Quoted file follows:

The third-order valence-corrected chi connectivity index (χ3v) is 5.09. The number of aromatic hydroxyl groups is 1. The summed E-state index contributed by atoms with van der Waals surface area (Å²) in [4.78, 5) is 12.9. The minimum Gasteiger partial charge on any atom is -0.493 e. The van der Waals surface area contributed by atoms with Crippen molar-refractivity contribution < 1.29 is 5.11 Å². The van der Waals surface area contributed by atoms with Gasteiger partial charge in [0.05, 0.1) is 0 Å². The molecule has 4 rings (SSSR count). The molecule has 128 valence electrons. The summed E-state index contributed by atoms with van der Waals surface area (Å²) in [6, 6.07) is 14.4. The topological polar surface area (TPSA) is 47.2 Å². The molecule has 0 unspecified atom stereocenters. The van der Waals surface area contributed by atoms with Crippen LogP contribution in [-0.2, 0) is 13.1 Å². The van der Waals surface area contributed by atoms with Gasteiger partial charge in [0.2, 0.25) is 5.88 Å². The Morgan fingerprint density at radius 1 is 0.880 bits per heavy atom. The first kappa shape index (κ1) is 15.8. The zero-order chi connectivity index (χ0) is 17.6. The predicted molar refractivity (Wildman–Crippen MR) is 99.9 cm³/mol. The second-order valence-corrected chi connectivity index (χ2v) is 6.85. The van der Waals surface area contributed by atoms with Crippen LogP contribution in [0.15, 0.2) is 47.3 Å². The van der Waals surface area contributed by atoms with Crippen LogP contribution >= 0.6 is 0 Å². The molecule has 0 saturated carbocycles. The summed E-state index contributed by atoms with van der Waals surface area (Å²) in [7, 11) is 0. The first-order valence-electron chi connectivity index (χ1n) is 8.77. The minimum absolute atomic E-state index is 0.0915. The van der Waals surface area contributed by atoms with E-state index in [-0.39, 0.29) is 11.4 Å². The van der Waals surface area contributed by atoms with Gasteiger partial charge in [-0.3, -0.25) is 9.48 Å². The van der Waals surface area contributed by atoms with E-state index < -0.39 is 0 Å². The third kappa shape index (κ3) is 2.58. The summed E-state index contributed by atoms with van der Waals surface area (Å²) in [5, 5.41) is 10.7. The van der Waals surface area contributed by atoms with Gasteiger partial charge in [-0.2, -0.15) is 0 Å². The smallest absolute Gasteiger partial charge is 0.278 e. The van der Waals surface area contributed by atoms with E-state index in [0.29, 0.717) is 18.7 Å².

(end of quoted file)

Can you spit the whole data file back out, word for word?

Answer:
The third-order valence-corrected chi connectivity index (χ3v) is 5.09. The number of aromatic hydroxyl groups is 1. The summed E-state index contributed by atoms with van der Waals surface area (Å²) in [4.78, 5) is 12.9. The minimum Gasteiger partial charge on any atom is -0.493 e. The van der Waals surface area contributed by atoms with Crippen molar-refractivity contribution < 1.29 is 5.11 Å². The van der Waals surface area contributed by atoms with Gasteiger partial charge in [0.05, 0.1) is 0 Å². The molecule has 4 rings (SSSR count). The molecule has 128 valence electrons. The summed E-state index contributed by atoms with van der Waals surface area (Å²) in [6, 6.07) is 14.4. The topological polar surface area (TPSA) is 47.2 Å². The molecule has 0 unspecified atom stereocenters. The van der Waals surface area contributed by atoms with Crippen LogP contribution in [-0.2, 0) is 13.1 Å². The van der Waals surface area contributed by atoms with Gasteiger partial charge in [0.2, 0.25) is 5.88 Å². The Morgan fingerprint density at radius 1 is 0.880 bits per heavy atom. The first kappa shape index (κ1) is 15.8. The zero-order chi connectivity index (χ0) is 17.6. The predicted molar refractivity (Wildman–Crippen MR) is 99.9 cm³/mol. The second-order valence-corrected chi connectivity index (χ2v) is 6.85. The van der Waals surface area contributed by atoms with Crippen LogP contribution in [0.15, 0.2) is 47.3 Å². The van der Waals surface area contributed by atoms with Crippen LogP contribution >= 0.6 is 0 Å². The molecule has 0 saturated carbocycles. The summed E-state index contributed by atoms with van der Waals surface area (Å²) in [7, 11) is 0. The first-order valence-electron chi connectivity index (χ1n) is 8.77. The minimum absolute atomic E-state index is 0.0915. The van der Waals surface area contributed by atoms with E-state index in [-0.39, 0.29) is 11.4 Å². The van der Waals surface area contributed by atoms with Gasteiger partial charge in [-0.3, -0.25) is 9.48 Å². The van der Waals surface area contributed by atoms with E-state index < -0.39 is 0 Å². The third kappa shape index (κ3) is 2.58. The summed E-state index contributed by atoms with van der Waals surface area (Å²) in [5, 5.41) is 10.7. The van der Waals surface area contributed by atoms with Gasteiger partial charge in [-0.2, -0.15) is 0 Å². The smallest absolute Gasteiger partial charge is 0.278 e. The van der Waals surface area contributed by atoms with E-state index in [0.29, 0.717) is 18.7 Å².